Performing Shakespearean Appropriations explores the production and consumption of Shakespeare in acts of adaptation and appropriation across time periods and through a range of performance topics. The ten essays, moving from the seventeenth to the twenty-first century, address uses of Shakespeare in the novel, television, cinema, and digital media. Drawing on Christy Desmet's work, several contributors figure appropriation as a posthumanist enterprise that engages with electronic Shakespeare by dismantling, reassembling, and recreating Shakespearean texts in and for digital platforms. The collection thus looks at media and performance technologies diachronically in its focus on Shakespeare’s afterlives. Contributors also construe the notion of “performance” broadly to include performances of selves, of communities, of agencies, and of authenticity—either Shakespeare’s, or the user’s, or both. The essays examine both specific performances and larger trends across media, and they consider a full range of modes: from formal and professional to casual and amateur; from the fixed and traditional to the ephemeral, the itinerant, and the irreverent.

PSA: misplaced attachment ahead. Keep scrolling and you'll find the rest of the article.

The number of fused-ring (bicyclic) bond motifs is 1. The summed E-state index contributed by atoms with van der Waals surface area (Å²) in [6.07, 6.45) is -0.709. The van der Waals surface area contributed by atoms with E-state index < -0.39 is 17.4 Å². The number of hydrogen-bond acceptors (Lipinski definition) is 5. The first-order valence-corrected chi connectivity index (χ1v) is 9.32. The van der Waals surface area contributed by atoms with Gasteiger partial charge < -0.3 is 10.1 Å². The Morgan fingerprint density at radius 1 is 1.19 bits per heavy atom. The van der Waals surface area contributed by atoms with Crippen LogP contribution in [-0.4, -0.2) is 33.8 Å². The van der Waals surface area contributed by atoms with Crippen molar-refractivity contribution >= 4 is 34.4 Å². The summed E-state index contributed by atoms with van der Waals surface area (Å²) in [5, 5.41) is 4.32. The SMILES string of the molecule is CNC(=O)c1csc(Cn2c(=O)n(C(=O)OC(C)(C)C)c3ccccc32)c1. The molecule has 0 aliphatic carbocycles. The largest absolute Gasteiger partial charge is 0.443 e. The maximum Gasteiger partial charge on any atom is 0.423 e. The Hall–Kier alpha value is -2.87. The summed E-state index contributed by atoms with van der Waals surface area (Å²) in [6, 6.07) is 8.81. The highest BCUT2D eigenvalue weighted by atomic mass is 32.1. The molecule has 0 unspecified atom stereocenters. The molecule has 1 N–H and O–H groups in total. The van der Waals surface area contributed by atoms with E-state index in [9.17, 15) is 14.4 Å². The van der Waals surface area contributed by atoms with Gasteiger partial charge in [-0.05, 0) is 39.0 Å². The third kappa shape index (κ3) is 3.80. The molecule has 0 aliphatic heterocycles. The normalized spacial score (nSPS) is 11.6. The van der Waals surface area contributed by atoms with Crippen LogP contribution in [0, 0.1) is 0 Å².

Matthew Kozusko is professor of English at Ursinus College.
Darlena Ciraulo is professor of English at the University of Central Missouri.
Robert Sawyer is professor of English at East Tennessee State University.
Robert Sawyer, Foreword
Darlena Ciraulo and Matthew Kozusko, “Introduction”
Part I: Past
Jonathan Baldo, “What’s in a Game?: Handy-Dandy, War, and Foreign Relations in King Lear”
Anne Williams, “Strawberry Hill: The House that Hamlet Built”
Katherine Scheil, “What’s Past is Prologue: Shakespeare the Romantic”
Part II: Present
Darlena Ciraulo, “Shakespeare’s Bust and the 1960s Batman TV Show”
Peter Holland, “On the Shakespeare Trail”
Richard Finkelstein, “Shakespeare in the Dorm: The Rhetoric of Character in YouTube Shakespeare”
Matt Kozusko, “Why are Shakespeare’s Characters so ‘Relatable’?”
Part III: Future
Lisa S. Starks, “Levinas, Jessica, and Memory in Productions of The Merchant of Venice”
Alexa Alice Joubin, “Transgender Theory and Global Shakespeare
Stephen O’Neill, “Quoting Machines: Shakespearean things in and beyond HBO’s Westworld”
Sharon O’Dair, “On Character, Character Criticism, and The King is Alive: For Christy Desmet”
Sujata Iyengar, Afterword